C. S. Royden, M. S. Banks, J. A. Crowell, “The perception of heading during eye movements,” Nature (London) 360, 583–585 (1992).
[CrossRef]

J. A. Crowell, C. S. Royden, M. S. Banks, K. H. Swenson, A. B. Sekuler, “Optic flow and heading judgements,” Invest. Ophthalmol. Visual Sci. Suppl. 31, 522 (1990).

Beverley, K. I.

D. Regan, K. I. Beverley, “How do we avoid confounding the direction we are looking and the direction we are moving?” Science 215, 194–196 (1982).
[CrossRef] [PubMed]

Blackwell, A. W.

W. H. Warren, D. R. Mestre, A. W. Blackwell, M. W. Morris, “Perception of circular heading from optical flow,” J. Exp. Psychol. Hum. Percept. Perform. 17, 28–43 (1991).
[CrossRef] [PubMed]

Blake, A.

D. Buckley, J. P. Frisby, A. Blake, “Does the human visual system implement an ideal observer theory of slant from texture,” Vision Res. 36, 1163–1176 (1996).
[CrossRef] [PubMed]

Brenner, E.

A. V. van den Berg, E. Brenner, “Why two eyes are better than one for judgements of heading,” Nature (London) 371, 700–702 (1994).
[CrossRef]

A. V. van den Berg, E. Brenner, “Humans combine the optic flow with static depth cues for robust perception of heading,” Vision Res. 34, 2153–2167 (1994).
[CrossRef] [PubMed]

Buckley, D.

D. Buckley, J. P. Frisby, A. Blake, “Does the human visual system implement an ideal observer theory of slant from texture,” Vision Res. 36, 1163–1176 (1996).
[CrossRef] [PubMed]

Büscher, A.

T. Niemann, M. Lappe, A. Büscher, K.-P. Hoffmann, “Ocular responses to radial optic flow and single accelerated targets in humans,” Vision Res. 39, 1359–1371 (1999).
[CrossRef] [PubMed]

Cohen, B.

D. Solomon, B. Cohen, “Stabilization of gaze during circular locomotion in light. I. Compensatory head and eye nystagmus in the running monkey,” J. Neurophysiol. 67, 1146–1157 (1992).
[PubMed]

Crowell, J. A.

M. S. Banks, S. M. Ehrlich, B. T. Backus, J. A. Crowell, “Estimating heading during real and simulated eye movements,” Vision Res. 36, 431–443 (1996).
[CrossRef] [PubMed]

C. S. Royden, J. A. Crowell, M. S. Banks, “Estimating heading during eye movements,” Vision Res. 34, 3197–3214 (1994).
[CrossRef] [PubMed]

C. S. Royden, M. S. Banks, J. A. Crowell, “The perception of heading during eye movements,” Nature (London) 360, 583–585 (1992).
[CrossRef]

J. A. Crowell, C. S. Royden, M. S. Banks, K. H. Swenson, A. B. Sekuler, “Optic flow and heading judgements,” Invest. Ophthalmol. Visual Sci. Suppl. 31, 522 (1990).

Cumming, R. W.

I. R. Johnston, G. R. White, R. W. Cumming, “The role of optical expansion patterns in locomotor control,” Am. J. Psychol. 86, 311–324 (1973).
[CrossRef] [PubMed]

Cutting, J.

J. Cutting, Perception with an Eye for Motion (Massachusetts Institute of Technology, Cambridge, Mass., 1986).

Cutting, J. E.

J. E. Cutting, R. T. Millard, “Three gradients and the perception of flat and curved surfaces,” J. Exp. Psych. Gen. 113, 198–216 (1984).
[CrossRef]

Ehrlich, S. M.

M. S. Banks, S. M. Ehrlich, B. T. Backus, J. A. Crowell, “Estimating heading during real and simulated eye movements,” Vision Res. 36, 431–443 (1996).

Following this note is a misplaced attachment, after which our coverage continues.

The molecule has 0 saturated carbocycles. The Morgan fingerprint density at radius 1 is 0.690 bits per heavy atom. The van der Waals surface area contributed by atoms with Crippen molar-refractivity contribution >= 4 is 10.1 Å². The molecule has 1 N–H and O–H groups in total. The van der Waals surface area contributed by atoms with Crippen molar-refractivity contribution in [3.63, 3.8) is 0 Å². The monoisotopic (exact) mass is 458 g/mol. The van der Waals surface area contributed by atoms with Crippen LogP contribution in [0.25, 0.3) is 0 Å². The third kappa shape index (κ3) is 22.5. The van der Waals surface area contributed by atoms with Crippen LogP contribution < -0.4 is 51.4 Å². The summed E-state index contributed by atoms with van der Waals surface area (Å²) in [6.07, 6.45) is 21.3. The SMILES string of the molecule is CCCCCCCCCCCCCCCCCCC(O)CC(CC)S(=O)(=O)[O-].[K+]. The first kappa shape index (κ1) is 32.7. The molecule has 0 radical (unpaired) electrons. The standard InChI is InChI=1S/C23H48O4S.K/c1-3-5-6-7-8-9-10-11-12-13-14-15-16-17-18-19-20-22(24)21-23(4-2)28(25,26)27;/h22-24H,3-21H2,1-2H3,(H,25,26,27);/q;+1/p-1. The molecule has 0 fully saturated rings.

[CrossRef] [PubMed]

Freeman, T. C. A.

T. S. Meese, M. G. Harris, T. C. A. Freeman, “Speed gradients and the perception of surface slant: analysis is two-dimensional not one-dimensional,” Vision Res. 35, 2879–2888 (1995).
[CrossRef] [PubMed]

Frisby, J. P.

D. Buckley, J. P. Frisby, A. Blake, “Does the human visual system implement an ideal observer theory of slant from texture,” Vision Res. 36, 1163–1176 (1996).
[CrossRef] [PubMed]

Gibson, J. J.

J. J. Gibson, The Perception of the Visual World (Houghton Mifflin, Boston, Mass., 1950).

J. J. Gibson, The Senses Considered As Perceptual Systems (Houghton Mifflin, Boston, Mass., 1966).

Grigo, A.

A. Grigo, M. Lappe, “Interaction of stereo vision and optic flow processing revealed by an illusory stimulus,” Vision Res. 38, 281–290 (1998).
[CrossRef] [PubMed]

Haarmeier, T.

T. Haarmeier, M. Thier, P. ans Repnow, D. Petersen, “False perception of motion in a patient who cannot compensate for eye movements,” Nature (London) 389, 849–852 (1997).
[CrossRef]

Hannon, D. J.

Harris, M. G.

T. S. Meese, M. G. Harris, T. C. A. Freeman, “Speed gradients and the perception of surface slant: analysis is two-dimensional not one-dimensional,” Vision Res. 35, 2879–2888 (1995).
[CrossRef] [PubMed]

Hoffmann, K.-P.

T. Niemann, M. Lappe, A. Büscher, K.-P. Hoffmann, “Ocular responses to radial optic flow and single accelerated targets in humans,” Vision Res. 39, 1359–1371 (1999).
[CrossRef] [PubMed]

M. Lappe, M. Pekel, K.-P. Hoffmann, “Optokinetic eye movements elicited by radial optic flow in the macaque monkey,” J. Neurophysiol. 79, 1461–1480 (1998).
[PubMed]

Johnston, I. R.

I. R. Johnston, G. R. White, R. W. Cumming, “The role of optical expansion patterns in locomotor control,” Am. J. Psychol. 86, 311–324 (1973).
[CrossRef] [PubMed]

Kalish, M.

W. H. Warren, M. W. Morris, M. Kalish, “Perception of translational heading from optical flow,” J. Exp. Psychol. Hum. Percept. Perform. 14, 646–660 (1988).
[CrossRef] [PubMed]

Kappers, A. M. L.

S. F. T. te Pas, A. M. L. Kappers, J. J. Koenderink, “Locating the singular point in first-order optical flow fields,” J. Exp. Psychol. Hum. Percept. Perform. 24, 1415–1430 (1998).